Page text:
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Why visit old El Paso?
If you think of El Paso only in terms of drug cartels or as the western bookend for Interstate-10 in Texas, you’re missing something special. Old El Paso is less tourist-laden than San Antonio and packed full of riveting history as we unexpectedly discovered.
It was my son Shane’s 29th birthday and we were catching a 5:30p flight out of Houston Hobby for El Paso to position ourselves to start our West Texas rail trip the next day.
Why El Paso? Thee Oh Sees were playing that night at the Low Brow Palace next to University of Texas at El Paso. All we had planned for El Paso was this concert, a visit the next morning to Concordia Cemetery and some enchiladas at L&D Café. Then we would catch the Sunset Limited going east to Alpine, the real jumping off point for our adventure.
Curtis the lovelorn Cubs fan
At the El Paso airport, an Uber driver named Curtis arrived in minutes. A transplanted Chicagoan, Curtis was watching the Cubs on TV at a nearby hotel lobby. He’d move to Texas to be closer to his son who had retired from the military in San Antonio. Curtis made the move to El Paso for the “worst reason in the world” – a woman. That relationship ended 30 days later, but at least Curtis had lived to tell the tale. We discovered that was not the case with another famous old El Paso romance.
El Paso hotel hospitality delights
Searching trusty TripAdvisor, we’d booked the Holiday Inn Express on the edge of downtown. No high expectations here, especially with the featureless, blocky exterior but it ultimately checked off all the boxes for the nuances that make a good hotel experience. A coffee-maker in our room, walking distance to funky and colorful bars and restaurants, free breakfast with lots of protein, and the very best part – soft vertical lighting down the sides of the bathroom mirror. Nothing destroys a good feeling quicker than seeing yourself in a poorly lit bathroom mirror.
The hotel clerk offered to shuttle us around downtown, but we wanted to walk after hours on the plane.
A big band at a small place
A cold wind was blowing down off the Franklin Mountains so we slipped into an old storefront that housed a beer pub called Craft & Social. The space was dark, long and narrow. A tiled wall with beer taps and a big wooden bar took up most of the narrow back wall. A trio played in the front corner by the old plate glass windows. The band outnumbered the patrons until Shane and I walked in. That surprised us because it was 8:30 pm on a Wednesday night. The pizza pubs and bars nearby had respectable crowds from the university just blocks away.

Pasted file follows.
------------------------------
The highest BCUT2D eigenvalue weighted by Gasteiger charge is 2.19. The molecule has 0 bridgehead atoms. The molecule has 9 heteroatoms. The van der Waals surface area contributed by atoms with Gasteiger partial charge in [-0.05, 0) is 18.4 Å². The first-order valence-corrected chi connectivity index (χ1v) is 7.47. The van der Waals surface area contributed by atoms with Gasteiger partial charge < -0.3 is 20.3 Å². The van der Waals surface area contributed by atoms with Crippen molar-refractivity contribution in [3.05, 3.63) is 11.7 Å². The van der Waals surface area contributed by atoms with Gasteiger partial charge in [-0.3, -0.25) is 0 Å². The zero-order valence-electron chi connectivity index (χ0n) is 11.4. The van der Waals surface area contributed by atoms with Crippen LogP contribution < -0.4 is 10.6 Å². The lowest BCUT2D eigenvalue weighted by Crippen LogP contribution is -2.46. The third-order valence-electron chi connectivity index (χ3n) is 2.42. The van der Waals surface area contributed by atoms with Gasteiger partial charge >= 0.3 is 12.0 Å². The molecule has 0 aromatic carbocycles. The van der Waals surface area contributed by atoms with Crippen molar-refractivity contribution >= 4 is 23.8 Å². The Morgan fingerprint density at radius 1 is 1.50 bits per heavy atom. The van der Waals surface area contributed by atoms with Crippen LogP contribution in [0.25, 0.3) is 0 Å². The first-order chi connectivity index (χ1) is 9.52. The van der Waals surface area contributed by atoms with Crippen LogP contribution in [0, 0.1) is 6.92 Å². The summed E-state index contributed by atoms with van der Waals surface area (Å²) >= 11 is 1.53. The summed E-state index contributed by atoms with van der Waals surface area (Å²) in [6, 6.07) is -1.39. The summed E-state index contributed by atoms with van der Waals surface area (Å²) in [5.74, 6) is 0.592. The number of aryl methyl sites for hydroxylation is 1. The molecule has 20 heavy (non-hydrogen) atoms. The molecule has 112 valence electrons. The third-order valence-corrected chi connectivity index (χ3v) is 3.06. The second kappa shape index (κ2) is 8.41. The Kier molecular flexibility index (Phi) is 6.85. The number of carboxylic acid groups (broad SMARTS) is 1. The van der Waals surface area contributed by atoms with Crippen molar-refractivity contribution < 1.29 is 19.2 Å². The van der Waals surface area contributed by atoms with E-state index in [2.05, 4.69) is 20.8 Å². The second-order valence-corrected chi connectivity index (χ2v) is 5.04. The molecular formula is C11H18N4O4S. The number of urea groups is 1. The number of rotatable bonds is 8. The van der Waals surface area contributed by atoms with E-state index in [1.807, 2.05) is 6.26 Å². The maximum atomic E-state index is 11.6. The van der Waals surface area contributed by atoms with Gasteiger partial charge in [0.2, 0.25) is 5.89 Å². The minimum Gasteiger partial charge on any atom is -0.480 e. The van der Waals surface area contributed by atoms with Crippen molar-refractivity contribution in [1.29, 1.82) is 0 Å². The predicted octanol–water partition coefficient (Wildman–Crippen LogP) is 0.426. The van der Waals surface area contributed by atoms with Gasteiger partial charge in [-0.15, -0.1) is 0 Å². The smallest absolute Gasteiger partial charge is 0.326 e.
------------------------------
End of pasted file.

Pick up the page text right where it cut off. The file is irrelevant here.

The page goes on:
A beer nirvana
We took seats at the bar, ordered food and beer and settled in. The furnishings were rustic and spare; the menu was limited but good. And the beer – ah the beer. Turns out the Craft & Social was started by a local man who had lived in Belgian for a while and got a taste for Trappist ales, beer brewed in French monasteries. The beer selection was carefully considered for each season.
What kind of music is this?
The trio was playing standard soft jazz when we arrived – guitar, bass and piano. Suddenly it came alive with some original music that you couldn’t label. More instruments came out – a saxophone, classical guitar, and more. The group was named Golden Groove and led by saxophonist/composer, Daniel Rivera who was also director of the Sun City Symphony Orchestra. It felt intimate with these talented musicians playing for our little group on a cool November night in the dark little pub. Try listening to the selection above while you read about the rest of our visit.
I passed on the noise rock of Thee Oh Sees, content to walk back to the hotel. This night had been a precursor to other surprises we would discover here in El Paso del Norte.
How to spend three hours in El Paso
We figured we had from 11a to 2p to explore El Paso and have lunch before we headed for the Amtrak station for 3:30p trip to Alpine. A friend and fellow blogger, Dana with Tripchandler had recently been to El Paso and told us to visit the Concordia Cemetery and catch lunch at L&J Café, locally known as the place by the cemetery.
From the Concordia website, we found out that over 60,000 El Pasoans were buried there. That included outlaws, buffalo soldiers, Texas Rangers, Civil War veterans, Mormon pioneers, and Chinese immigrants from the railroad building days. Concordia is recognized as a Texas State Historical Cemetery.
Another Uber driver arrived at the hotel to take us to the cemetery, mystified that we would want to spend time in such a place without family there. We missed the main entrance to Concordia which made our driver even more concerned for our safety. It was a happy accident. We entered the massive boneyard at the most remote gate. After we assured our Uber driver that we would be okay, she dropped us off amid broken tombstones and melting adobe and cement crosses that showed their barbed wire infrastructure.
The forgotten part of Concordia Cemetery
We walked through and around a dusty, jumbled expanse of graves. Some were painted bright colors, others covered, or bordered with small stone. A couple of plots had crosses made out of plumbing pipe or other random materials. Plastic and dying flowers were on a few of the many graves in this untended area. Dia de los Muertos had just passed and those residents who still had people living in the area were honored but many of the other graves were forgotten and blowing away. The mountains beyond were visible from every section.